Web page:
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Fire Extinguishers

By: Matt Schiefferly Vice President Safety Services

Fire in a building or on a truck is a very dangerous situation. Whenever you encounter a fire, make sure that you can get away from the fire and in a safe area. However, many fires can be contained and extinguished prior to them getting out of control if fire extinguishers are available and used properly.

First it is important that extinguishers are checked regularly for the proper charge and all employees are familiar with their locations. extinguishers should be placed in easy to see and reach places and should be distinguished by a sign.

There are four class ratings for fire extinguishers. Class A is for ordinary combustible material, things like furniture, packing materials, and crates. Class B are for fires involving flammable liquids, such as grease, gasoline and oil. Class C are suitable for electrical fires. Class D is used for flammable metals like magnesium. Since it is likely that most moving and storage companies could have a fire from either A, B, or C type fires a Multi Class extinguisher is recommend and required in many fire codes.

There are four main types of extinguishers that are commonly used:
Dry Chemical extinguishers are usually rated for multipurpose use. They contain and extinguishing agent and a compressed gas, they are effective from 7 to 10 feet from the fire.

Halon extinguishers contain a gas that interrupts the chemical reaction when a fire burns. These types of extinguishers are excellent in buildings around computers because they do not leave any residue to clean up after the fire. Most Halon extinguishers have a limited range of 4 to 6 feet.

Water extinguishers contain water and compressed gas and should only be used on class A fires.

Carbon Dioxide (CO2) extinguishers are most effective on class B and C fires. Since the gas disperses quickly they are only effective from 3 to 8 feet.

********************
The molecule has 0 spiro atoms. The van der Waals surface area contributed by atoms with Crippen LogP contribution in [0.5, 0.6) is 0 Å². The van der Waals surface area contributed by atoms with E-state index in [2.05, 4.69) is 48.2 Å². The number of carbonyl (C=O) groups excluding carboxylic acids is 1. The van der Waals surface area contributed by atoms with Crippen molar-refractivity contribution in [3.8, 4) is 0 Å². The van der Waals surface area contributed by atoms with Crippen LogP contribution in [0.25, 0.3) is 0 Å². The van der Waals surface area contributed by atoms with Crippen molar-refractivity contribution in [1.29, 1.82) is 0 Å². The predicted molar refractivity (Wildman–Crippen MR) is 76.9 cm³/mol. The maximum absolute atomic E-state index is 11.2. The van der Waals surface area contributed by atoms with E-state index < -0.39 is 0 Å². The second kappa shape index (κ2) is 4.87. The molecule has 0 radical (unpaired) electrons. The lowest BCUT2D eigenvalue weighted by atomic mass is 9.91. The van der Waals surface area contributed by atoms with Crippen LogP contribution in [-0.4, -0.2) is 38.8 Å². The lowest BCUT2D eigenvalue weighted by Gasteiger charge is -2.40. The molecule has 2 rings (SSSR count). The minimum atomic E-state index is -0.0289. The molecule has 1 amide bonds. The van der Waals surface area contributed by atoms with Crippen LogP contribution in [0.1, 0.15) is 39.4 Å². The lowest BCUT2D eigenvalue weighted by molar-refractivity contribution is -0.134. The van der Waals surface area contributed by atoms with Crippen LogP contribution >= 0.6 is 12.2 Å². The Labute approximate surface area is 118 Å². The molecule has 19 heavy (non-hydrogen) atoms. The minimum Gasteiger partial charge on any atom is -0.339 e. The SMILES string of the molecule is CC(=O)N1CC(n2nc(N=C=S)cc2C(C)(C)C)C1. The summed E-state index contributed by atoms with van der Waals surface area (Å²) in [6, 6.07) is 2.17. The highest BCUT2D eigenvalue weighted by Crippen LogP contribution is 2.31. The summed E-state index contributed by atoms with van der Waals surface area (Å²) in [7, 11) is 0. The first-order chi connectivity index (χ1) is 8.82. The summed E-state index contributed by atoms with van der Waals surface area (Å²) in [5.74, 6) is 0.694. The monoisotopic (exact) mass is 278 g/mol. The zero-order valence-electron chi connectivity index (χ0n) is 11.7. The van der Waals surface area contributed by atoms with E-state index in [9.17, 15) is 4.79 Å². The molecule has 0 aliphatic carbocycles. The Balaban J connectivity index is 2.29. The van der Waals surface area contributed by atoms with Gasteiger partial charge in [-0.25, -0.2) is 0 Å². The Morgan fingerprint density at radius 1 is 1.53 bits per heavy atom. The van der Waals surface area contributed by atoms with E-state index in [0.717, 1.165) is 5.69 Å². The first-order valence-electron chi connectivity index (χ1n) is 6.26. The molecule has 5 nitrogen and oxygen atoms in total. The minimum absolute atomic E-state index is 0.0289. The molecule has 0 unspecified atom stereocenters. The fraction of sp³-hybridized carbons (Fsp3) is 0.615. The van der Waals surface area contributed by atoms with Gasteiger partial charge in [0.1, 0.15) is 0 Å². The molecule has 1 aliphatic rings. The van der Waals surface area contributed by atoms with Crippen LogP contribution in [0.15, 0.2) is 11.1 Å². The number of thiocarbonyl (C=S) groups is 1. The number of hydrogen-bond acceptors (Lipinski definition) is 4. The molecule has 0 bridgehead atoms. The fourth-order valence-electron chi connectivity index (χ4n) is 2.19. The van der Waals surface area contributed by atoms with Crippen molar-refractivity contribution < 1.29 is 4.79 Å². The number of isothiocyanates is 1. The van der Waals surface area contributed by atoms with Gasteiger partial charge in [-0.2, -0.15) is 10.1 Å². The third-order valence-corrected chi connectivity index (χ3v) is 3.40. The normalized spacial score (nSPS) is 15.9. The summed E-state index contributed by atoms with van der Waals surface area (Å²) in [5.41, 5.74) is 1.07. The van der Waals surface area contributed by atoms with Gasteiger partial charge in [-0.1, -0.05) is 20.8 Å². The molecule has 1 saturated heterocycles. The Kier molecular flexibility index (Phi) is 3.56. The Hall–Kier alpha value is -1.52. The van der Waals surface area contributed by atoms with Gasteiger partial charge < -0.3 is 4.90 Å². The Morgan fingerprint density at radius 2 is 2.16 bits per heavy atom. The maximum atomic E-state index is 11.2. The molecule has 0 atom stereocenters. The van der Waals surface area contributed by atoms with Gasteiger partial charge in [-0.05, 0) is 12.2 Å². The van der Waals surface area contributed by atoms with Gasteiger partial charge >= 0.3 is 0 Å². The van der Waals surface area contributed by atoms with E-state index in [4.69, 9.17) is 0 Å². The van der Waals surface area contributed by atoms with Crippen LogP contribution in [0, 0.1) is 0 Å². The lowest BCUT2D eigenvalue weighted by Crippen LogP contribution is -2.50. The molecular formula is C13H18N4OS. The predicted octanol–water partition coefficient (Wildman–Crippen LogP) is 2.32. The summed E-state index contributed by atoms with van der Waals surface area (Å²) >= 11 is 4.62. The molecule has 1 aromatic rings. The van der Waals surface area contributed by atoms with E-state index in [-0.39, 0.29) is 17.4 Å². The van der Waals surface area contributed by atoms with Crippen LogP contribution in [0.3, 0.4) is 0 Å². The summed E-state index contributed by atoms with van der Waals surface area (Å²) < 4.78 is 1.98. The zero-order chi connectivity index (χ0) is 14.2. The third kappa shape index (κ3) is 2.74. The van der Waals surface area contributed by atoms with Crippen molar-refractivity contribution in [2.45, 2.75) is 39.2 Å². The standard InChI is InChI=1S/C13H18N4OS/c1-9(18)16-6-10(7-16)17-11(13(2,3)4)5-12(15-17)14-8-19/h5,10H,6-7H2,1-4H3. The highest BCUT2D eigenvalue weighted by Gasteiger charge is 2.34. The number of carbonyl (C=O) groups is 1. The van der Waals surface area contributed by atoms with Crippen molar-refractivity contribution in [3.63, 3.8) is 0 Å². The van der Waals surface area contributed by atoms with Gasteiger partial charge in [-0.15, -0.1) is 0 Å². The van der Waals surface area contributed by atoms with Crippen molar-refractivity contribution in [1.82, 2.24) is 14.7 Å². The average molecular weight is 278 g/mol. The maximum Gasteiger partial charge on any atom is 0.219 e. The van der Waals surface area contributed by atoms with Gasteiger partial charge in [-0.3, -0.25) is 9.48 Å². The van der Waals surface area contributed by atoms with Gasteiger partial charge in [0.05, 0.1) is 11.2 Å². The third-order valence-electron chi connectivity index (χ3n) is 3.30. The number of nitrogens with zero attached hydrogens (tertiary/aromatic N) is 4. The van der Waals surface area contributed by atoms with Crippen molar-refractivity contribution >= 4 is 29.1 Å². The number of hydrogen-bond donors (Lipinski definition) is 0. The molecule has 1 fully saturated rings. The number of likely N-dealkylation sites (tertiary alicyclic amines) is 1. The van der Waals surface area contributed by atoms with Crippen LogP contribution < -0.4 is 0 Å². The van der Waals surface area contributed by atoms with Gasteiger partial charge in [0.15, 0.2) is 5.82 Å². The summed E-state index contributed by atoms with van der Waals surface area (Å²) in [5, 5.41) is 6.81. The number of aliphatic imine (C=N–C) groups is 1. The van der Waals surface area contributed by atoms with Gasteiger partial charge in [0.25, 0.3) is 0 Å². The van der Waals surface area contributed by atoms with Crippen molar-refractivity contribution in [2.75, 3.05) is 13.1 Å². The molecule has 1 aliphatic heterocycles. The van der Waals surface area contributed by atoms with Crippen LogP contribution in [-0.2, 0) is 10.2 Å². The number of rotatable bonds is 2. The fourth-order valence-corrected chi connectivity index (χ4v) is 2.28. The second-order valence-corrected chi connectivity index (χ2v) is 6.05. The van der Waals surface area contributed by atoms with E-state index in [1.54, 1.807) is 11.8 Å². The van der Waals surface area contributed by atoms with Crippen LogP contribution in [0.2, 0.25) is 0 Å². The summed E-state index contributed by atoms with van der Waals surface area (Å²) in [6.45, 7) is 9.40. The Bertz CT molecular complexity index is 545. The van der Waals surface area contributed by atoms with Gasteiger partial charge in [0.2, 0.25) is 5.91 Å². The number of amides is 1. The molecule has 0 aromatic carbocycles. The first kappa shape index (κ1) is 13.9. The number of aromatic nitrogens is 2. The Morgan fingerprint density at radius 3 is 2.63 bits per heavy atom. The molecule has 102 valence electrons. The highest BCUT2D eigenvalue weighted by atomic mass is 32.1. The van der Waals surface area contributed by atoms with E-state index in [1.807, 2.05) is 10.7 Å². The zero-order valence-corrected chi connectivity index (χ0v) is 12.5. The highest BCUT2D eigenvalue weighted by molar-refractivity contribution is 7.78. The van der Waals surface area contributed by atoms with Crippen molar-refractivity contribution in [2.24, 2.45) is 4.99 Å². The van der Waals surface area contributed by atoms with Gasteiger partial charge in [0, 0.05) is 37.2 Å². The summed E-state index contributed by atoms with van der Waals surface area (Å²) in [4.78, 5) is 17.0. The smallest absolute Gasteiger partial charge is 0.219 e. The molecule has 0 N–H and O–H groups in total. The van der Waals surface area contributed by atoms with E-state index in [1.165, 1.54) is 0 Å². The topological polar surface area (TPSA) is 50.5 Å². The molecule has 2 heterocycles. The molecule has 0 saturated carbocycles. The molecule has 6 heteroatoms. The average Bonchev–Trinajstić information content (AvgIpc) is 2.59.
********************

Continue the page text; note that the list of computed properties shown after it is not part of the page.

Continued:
How to Use a Fire Extinguisher:
Even though extinguishers come in a number of shapes and sizes, they all operate in a similar manner.

Here’s an easy acronym for fire extinguisher use P.A.S.S. --- Pull, Aim, Squeeze, and Sweep.

Pull, the pin at the top of the extinguisher that keeps the handle from being accidentally pressed.
Aim the nozzle toward the base of the fire.
Stand approximately 8 feet from the fire and squeeze the handle to discharge the extinguisher. If you release the handle the discharge will stop.
Sweep the nozzle back and forth at the base of the fire. After the fire appears to be our, watch it carefully since it may re-ignite!

Always have any fire extinguisher checked after use. Even if the fire extinguisher was only partial used, they needed to be checked and completely recharged after each use. With the proper use of a fire extinguisher many times a small fire can be contained, which will substantial reduce damage and life. Every fire is a risk of personal injury, do not put yourself in danger. If the fire is out of your control do not hesitate to call the fire department immediately.

If you have any questions or need help with your safety and loss control programs please contact Matt Schiefferly @ Paul Hanson Insurance Services (800) 852-1968 or e-mail Matts@Paulhanson.com. Visit our web page for other information vital to the moving and storage industry at www.paulhanson.com.